The British Government directly took over the administration of India in 1857. Following this, the Chittagong district was designated as a separate administrative entity known as the CHT in 1860. Sedentary agriculture or plough cultivation started gaining acceptance gradually among the tribal people as the availability of land for jhum declined during the early 1880s when about one-fourth of the land in CHT (1345 sq. miles) was declared as reserve forest. Policy changes were also taking place regarding the ownership and use of forest in CHT.
Immediately after taking over the administration of CHT from the Company, the colonial government made attempts to increase revenue from the forest. In this pursuit, almost all forests in CHT were declared as government property in 1871 for commercial exploitation. Collection of forest products was encouraged and the traders were invited to cut timber. The revenue from forest products increased substantially as a result of such policies. During 186271, the annual average revenue from the sale of timber and other forest products was Rupees 11,000; it had increased to Rupees 102,000 in 187475. Another major implication of the nationalisation of the forest was that it changed the status of the forest from a community resource to an open access resource, as the Department of Forestry could not take care of the forest effectively. The process of deforestation was further intensified by the expansion of the railway network, which required a huge amount of sleepers made from hard wood.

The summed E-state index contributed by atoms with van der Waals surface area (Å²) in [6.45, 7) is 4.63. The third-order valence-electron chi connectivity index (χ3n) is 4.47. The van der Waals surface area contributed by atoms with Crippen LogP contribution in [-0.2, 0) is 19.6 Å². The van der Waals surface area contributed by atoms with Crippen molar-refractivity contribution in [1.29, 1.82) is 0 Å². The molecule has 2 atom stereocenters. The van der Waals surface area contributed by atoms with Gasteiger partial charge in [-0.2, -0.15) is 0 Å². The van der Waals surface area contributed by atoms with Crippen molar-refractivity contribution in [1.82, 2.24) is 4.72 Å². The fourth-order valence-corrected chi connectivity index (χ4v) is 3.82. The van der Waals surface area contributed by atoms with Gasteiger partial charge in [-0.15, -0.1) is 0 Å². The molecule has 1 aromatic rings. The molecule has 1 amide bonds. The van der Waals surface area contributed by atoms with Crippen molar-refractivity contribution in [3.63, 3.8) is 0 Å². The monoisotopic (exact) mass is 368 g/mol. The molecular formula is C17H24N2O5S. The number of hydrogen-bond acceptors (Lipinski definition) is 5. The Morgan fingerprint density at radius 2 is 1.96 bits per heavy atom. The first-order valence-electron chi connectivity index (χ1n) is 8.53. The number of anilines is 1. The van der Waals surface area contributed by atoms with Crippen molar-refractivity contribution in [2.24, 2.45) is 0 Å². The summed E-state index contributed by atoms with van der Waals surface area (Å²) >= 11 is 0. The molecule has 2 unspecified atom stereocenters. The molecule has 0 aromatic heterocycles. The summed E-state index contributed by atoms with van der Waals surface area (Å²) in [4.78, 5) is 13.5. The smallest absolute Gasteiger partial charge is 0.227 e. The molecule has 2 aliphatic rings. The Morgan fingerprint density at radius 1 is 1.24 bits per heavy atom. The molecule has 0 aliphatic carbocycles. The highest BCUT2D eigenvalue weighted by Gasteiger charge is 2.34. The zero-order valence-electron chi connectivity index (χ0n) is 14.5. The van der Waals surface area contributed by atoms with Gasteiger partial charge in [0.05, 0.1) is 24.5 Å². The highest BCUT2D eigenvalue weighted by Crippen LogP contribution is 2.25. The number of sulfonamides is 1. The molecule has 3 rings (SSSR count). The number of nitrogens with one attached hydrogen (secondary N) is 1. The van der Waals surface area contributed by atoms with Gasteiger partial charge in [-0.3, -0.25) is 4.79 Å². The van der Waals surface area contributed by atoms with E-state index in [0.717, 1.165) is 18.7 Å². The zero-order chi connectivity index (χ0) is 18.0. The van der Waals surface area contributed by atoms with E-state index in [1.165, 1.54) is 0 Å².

Land reclamation and human settlement in the Sundarbans region during the Bengal Sultanate period (12041575) was encouraged by sufis or pirs (Islamic religious leaders). During the Mughal empire (15751765) forest clearance was given state recognition. Whenever any land was sufficiently cleared of forests to be able to produce substantial revenue the land was integrated into the administration system and declared a pargana (administrative unit). The declaration of Ambarabad Pargana encompassing part of Sundarbans in 1734 is such an example. Frontier expansion into the delta’s wetlands accelerated under British colonial rule (17571947). In 1828, however, the British assumed the proprietary right to the Sundarbans and in 1830 began leasing out tracts of the forests to men willing to invest capital and labour into clearing operations.
The Forest Department prepared the first management plan in 1871 with the prime objective of regulating the use of H. fomes based on diameter classes. The Sundarbans was categorised as ‘production forest’. Management plans (six operated consecutively under this policy purview) were formulated to exploit the resources to generate state revenue. The forest was divided into working circles based on site quality and tree growth and selection-cum-improvement system was adopted as the silviculture system. Along with H. fomes commercially important species like Sonneratia apetala, Xylocarpus mekongensis, Bruguiera gymnorrhiza, Cynometra ramiflora were brought under systematic harvesting based on diameter classes. The Forest Act was revised in 1878 and 1927 to strengthen the control.